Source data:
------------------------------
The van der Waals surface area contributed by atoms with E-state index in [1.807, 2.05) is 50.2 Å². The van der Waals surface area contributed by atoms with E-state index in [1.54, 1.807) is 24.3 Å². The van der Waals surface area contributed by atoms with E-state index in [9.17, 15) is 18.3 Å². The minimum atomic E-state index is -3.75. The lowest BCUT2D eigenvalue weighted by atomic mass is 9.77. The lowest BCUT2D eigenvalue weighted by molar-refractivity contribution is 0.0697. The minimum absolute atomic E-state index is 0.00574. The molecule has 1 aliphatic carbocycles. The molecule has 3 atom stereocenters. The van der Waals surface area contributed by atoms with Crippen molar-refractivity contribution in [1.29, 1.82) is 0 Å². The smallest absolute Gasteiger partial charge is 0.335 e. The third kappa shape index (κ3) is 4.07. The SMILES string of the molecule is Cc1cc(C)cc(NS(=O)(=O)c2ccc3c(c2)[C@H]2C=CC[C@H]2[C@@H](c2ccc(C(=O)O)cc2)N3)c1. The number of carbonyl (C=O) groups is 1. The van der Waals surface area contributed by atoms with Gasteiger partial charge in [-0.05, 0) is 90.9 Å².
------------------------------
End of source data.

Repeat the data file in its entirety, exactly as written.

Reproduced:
The van der Waals surface area contributed by atoms with E-state index in [1.807, 2.05) is 50.2 Å². The van der Waals surface area contributed by atoms with E-state index in [1.54, 1.807) is 24.3 Å². The van der Waals surface area contributed by atoms with E-state index in [9.17, 15) is 18.3 Å². The minimum atomic E-state index is -3.75. The lowest BCUT2D eigenvalue weighted by atomic mass is 9.77. The lowest BCUT2D eigenvalue weighted by molar-refractivity contribution is 0.0697. The minimum absolute atomic E-state index is 0.00574. The molecule has 1 aliphatic carbocycles. The molecule has 3 atom stereocenters. The van der Waals surface area contributed by atoms with Crippen molar-refractivity contribution in [1.29, 1.82) is 0 Å². The smallest absolute Gasteiger partial charge is 0.335 e. The third kappa shape index (κ3) is 4.07. The SMILES string of the molecule is Cc1cc(C)cc(NS(=O)(=O)c2ccc3c(c2)[C@H]2C=CC[C@H]2[C@@H](c2ccc(C(=O)O)cc2)N3)c1. The number of carbonyl (C=O) groups is 1. The van der Waals surface area contributed by atoms with Gasteiger partial charge in [-0.05, 0) is 90.9 Å².